We visited the Mayan Museum for an afternoon. There is an outside area, and three floors of displays. Staff do not speak English, but the museum contents have plaques written in Spanish and English. Entry fee per person in 2006 is 50 pesos (about $4.50US).
We had considered going in the evening the day before, but through sign language and writing on hands, found out that the museum closed at 7pm each day. There are two gift shops - one that sells normal museum fare -- books, photos, museum T-shirts, etc. and the second one which sells locally-made art.
The outside display is interesting as it shows a typical Maya house. The house on display was able to resist hurricane winds, repel rain - allow the smoke of the fireplace exhaust, even keep the home cool in hot Mexican weather.
Also they showed what a typical family might have near their house - a small bit of garden, a pig sty, chicken coop, etc.
The large main floor includes information about the Mayan world -- describes the periods of the various Mayan people, shows the various city sites, has displays of what Mayan life is like, and has models of some of the Mayan ruins and structures. There is also a lot about what Mayans did for a living - crops, hunting, fishing etc. They traded a lot with other native nations.
The better part of the museum is in this middle earth (they have divided up the museum into middle earth, the heavens (upstairs), and the underworld (downstairs).
We enjoyed the main floor as we learned a bit about the relationship between the various ruin sites that we have seen in the Yucatan (so far we have seen Edzna, Uxmal and Dzibilchiltun - all which are mentioned in the museum).
My second picture is a plaque from the museum that describes the preferred Maya look. It says that Maya prefer a flat forehead, and in fact they would use splints on their children's heads to acheive that flat look. Maya also thought having crossed eyes was preferable (poor kids)
The Mayan Museum is highly touted. I kept reading that it is modern, interactive, has a variety of platforms -- videos, computer terminals, physical models, plaques, many replicas, etc.
I was actually somewhat disappointed. The museum did inform about Maya culture, but the facts presented were almost too simple: i.e. this is when the various cities flourished, this is what a Maya house looks like, or a Maya commoner did, etc.
I wanted to know more. For instance, how did the various tribes interact? Why does each community have totally different sized ball courts? If the ball courts are all aligned north/south, wouldn't they be all the same size? Why did Mayan cities peak, then die off? We were guessing that since only the priests and noblemen knew how to read, write and what the heavens were all about, and since when two Mayan kingdoms warred, the winner would sacrifice the losing royal family, perhaps they killed all the thinkers of the society. Who knows?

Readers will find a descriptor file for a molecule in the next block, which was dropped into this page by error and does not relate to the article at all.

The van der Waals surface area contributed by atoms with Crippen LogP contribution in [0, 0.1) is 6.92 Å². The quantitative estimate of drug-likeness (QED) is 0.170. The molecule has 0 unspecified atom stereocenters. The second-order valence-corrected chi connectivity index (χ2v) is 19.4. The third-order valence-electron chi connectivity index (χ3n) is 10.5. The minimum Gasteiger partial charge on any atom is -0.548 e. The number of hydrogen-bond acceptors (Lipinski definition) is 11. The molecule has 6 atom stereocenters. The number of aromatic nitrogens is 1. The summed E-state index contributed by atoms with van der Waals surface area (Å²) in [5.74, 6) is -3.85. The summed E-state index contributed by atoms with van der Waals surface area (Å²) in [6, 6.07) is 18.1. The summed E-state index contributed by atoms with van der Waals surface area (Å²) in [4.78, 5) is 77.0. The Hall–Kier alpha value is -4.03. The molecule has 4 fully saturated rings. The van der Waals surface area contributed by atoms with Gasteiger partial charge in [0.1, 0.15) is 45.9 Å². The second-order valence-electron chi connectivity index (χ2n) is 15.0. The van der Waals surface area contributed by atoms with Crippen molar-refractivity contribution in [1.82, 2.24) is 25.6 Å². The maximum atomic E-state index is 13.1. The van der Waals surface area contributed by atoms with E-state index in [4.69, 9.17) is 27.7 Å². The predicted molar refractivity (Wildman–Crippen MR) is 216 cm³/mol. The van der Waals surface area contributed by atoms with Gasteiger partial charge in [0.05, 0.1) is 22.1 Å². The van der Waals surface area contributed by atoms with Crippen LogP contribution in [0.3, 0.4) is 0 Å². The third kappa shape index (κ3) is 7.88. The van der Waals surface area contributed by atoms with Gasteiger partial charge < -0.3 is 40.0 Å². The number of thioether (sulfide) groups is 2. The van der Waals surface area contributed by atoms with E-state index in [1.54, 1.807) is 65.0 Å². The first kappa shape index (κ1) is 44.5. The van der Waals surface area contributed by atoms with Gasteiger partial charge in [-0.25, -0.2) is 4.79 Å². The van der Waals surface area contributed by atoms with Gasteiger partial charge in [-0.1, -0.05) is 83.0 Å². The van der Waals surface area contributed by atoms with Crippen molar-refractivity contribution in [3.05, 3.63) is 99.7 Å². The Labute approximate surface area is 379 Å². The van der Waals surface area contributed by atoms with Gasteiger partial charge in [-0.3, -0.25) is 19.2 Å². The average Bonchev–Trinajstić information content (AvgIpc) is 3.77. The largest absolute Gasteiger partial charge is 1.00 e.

Outside the museum proper, there were a number of rooms displaying art. I do not think the displays we saw were permanent, but when you visit, leave some time to check out the temporary displays.
Don't you love the carving? It is called Se?or con tres Mujeres (Man with three Women). I never got to look at the face of the carving (Se?or) on the right that scared the three figures (mujeres or women) to death.
We enjoyed walking after sunset. During the day, it is quite hot in Chetumal. Hot enough that we usually had a siesta - or at least retreated from the sun from noon to 2pm. Because we had such a short time in Chetumal, we landed up walking the Malecon at night. The malecon is broad, paved (no beach), and a safe distance from the road. The Malecon is some eight blocks south of Mayan Museum, and we felt quite safe walking along the bay in the dark.
We came across this misty figure in the water, and tried to take its picture. It turned out to be El Pescador (The Fisherman). I apologize for the quality of the photo, but most Mexican fishermen go out to fish in the dark anyway, so perhaps it is apropos.
visit the sala de exposicion permanente of the Museo de la Cultura Maya with its three levels referring to the Mayan cosmology: the main floor, which is this world, the lower floor, which is the underworld and the upper floor, which is the heavens.
and for the shopping lovers, the attached shop hasn't only the typical souvernirs...
All kinds of cattle in different array of undress. Basically a meat portioning house I guess.This was a Monday morning as well may make a difference.
This was not there later in the day.